The airport legend is based on space. Similar to the Saratov airport, designed and built by ASADOV Architectural Bureau and bearing the name of Yuri Gagarin, the Kemerovo air gate is “dedicated” to Aleksey Leonov, born in the village of Listvyanka of the Kemerovo Oblast. Aleksey Leonov was the Soviet cosmonaut and the first person to walk in space. However, while in Saratov the “space” imagery is presented in a slightly oblique way (and, besides, we will remind you at this point that the airport was named after Gagarin when the building was already in construction), here it is delivered in a quite straightforward manner: open space, the vast vistas of the universe, the boundless and shimmering skies all around. All of this in spite of the modest size of the building, its total area being just a little over 10000 square meters, half of the Saratov airport.

The open space is hidden inside the building, like a sweet filling. But you can taste a little of it already from the outside. The facades of the terminal along the entire contour are given to stained glass glazing and are almost literally “filled” with starlight that turns transparent glass into a kind of giant multicolored screen.

The stained glass perimeter of the main volume is only in some zones covered with decorative horizontal lamellas, predominantly in those places where the mechanical rooms are situated. Specifically, they belt the rounded corner from the side of the main facade, and bleed further on to the side wall and the branch of the passageway.

Passenger terminal of the Kemerovo Airport. Top view
Copyright: © ASADOV Architectural Bureau

The glass volume is covered with a silver roof, whose surface, smoothly bend, descends almost down to the ground in front of the main facade, almost like a corner of a tablecloth, or, to be even more accurate, like a wing of some space-age flying apparatus, splitting into two sharp triangles, the space between which forms the first letter of the cosmonaut’s surname – Л. This is how a “sign” sculpture appears; the building merges with its name, becoming its integral part. And the main entrance facade, facing the small plaza and the driveway, gets a beautiful recognizable highlight. The “wing” of the metallic roof also creates a canopy before the entrance, stretching in stunning hi-tech cornices on the sides, making the volume complete.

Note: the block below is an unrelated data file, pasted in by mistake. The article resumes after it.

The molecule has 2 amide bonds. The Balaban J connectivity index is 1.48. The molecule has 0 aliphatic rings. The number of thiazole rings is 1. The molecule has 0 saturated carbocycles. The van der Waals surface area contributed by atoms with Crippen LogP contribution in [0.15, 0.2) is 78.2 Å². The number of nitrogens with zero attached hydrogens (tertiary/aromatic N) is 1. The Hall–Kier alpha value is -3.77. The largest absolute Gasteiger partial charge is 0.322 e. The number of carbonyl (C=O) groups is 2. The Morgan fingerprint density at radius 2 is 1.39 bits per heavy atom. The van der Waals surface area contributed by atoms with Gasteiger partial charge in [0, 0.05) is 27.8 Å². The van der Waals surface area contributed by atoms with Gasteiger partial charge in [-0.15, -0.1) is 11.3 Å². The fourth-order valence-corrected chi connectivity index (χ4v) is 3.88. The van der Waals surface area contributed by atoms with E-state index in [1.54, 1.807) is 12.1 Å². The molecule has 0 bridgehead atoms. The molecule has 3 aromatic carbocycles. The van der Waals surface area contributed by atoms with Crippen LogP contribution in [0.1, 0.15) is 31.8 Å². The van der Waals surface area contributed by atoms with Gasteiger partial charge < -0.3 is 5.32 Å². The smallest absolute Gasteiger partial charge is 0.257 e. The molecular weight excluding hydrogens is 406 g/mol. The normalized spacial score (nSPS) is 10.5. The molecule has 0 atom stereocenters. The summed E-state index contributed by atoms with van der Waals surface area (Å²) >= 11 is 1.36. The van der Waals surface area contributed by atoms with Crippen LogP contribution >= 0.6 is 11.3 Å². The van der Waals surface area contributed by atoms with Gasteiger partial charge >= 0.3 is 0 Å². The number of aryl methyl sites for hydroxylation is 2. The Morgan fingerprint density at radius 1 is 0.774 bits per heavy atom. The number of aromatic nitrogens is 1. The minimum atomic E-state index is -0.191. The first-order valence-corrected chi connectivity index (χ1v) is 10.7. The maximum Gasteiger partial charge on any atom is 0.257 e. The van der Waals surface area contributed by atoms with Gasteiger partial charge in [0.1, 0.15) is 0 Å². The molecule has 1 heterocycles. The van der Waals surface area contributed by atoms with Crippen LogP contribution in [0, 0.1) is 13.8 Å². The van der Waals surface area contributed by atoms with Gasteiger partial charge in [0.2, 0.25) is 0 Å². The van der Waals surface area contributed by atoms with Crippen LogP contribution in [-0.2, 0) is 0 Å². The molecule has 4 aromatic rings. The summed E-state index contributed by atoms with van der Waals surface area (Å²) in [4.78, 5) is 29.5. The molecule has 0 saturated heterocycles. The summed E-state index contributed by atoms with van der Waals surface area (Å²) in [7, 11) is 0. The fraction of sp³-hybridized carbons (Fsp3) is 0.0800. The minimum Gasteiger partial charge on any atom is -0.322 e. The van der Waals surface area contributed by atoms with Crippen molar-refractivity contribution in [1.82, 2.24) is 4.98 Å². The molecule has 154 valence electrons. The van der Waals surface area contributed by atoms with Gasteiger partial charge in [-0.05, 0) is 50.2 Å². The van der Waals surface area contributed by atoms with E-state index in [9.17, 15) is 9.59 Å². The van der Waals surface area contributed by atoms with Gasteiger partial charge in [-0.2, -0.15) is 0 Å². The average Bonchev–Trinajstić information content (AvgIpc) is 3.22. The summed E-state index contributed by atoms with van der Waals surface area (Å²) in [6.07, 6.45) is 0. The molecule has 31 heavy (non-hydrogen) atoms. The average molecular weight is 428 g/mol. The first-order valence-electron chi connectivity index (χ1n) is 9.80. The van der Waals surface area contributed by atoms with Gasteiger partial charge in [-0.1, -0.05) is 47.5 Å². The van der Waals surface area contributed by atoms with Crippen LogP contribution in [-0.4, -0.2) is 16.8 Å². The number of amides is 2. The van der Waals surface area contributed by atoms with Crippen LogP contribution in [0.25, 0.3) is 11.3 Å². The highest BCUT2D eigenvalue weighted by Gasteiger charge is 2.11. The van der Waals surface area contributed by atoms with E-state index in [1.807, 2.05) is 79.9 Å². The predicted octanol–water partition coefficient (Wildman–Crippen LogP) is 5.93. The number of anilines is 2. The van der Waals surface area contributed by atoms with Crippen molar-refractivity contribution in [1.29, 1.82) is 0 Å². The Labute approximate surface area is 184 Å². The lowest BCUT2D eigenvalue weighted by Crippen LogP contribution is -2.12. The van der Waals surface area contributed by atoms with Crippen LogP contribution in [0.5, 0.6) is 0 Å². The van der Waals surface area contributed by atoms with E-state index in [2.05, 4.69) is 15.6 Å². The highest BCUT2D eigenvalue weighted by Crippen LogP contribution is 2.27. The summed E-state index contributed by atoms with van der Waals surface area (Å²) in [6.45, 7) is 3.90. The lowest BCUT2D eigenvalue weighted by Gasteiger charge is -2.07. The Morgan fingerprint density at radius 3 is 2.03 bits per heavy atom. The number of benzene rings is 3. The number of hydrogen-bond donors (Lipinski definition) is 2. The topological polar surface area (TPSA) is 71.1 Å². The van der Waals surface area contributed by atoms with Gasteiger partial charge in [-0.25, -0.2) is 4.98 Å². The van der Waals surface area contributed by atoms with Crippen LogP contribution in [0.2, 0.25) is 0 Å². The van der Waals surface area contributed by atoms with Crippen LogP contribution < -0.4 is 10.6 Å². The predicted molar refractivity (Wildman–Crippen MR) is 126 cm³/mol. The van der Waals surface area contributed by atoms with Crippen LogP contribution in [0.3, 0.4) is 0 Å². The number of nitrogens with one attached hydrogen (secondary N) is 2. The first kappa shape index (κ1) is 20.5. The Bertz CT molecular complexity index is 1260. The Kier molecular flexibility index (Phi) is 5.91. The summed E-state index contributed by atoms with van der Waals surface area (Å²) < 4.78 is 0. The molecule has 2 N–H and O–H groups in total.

A similar technique can be seen in the Perm airport, also designed by Asadov, whose giant wings bring associations with angels and with flying in general. In the building of the Saratov airport, one can also see the spread wings, yet this image is delivered in a more subtle way, vibrating in the sunlight almost like a mirage. In that instance, however, the theme of glass is more active, transparent and glittering. Glass and wings seem to become Asadov’s signature technique when it comes to newly designed airports, which comes as no surprise because they conceptually go very well together.

Passenger terminal of the Kemerovo Airport
Copyright: © ASADOV Architectural Bureau

The surface of the roof and the canopy will be coated by metallic panels of a silver tone, characteristic for spacecraft. The whole construction looks very slender and exquisite. Resting on a glass basement, it visually hovers in the air. It even seems that its only supports are the sharp angles of the silver wing, which, of course, is not the case. According to Andrey Asadov, finding the construction solution for such design technique was quite a challenging task, much more so because the building will be constructed in an earthquake-prone area, where safety requirements are especially high.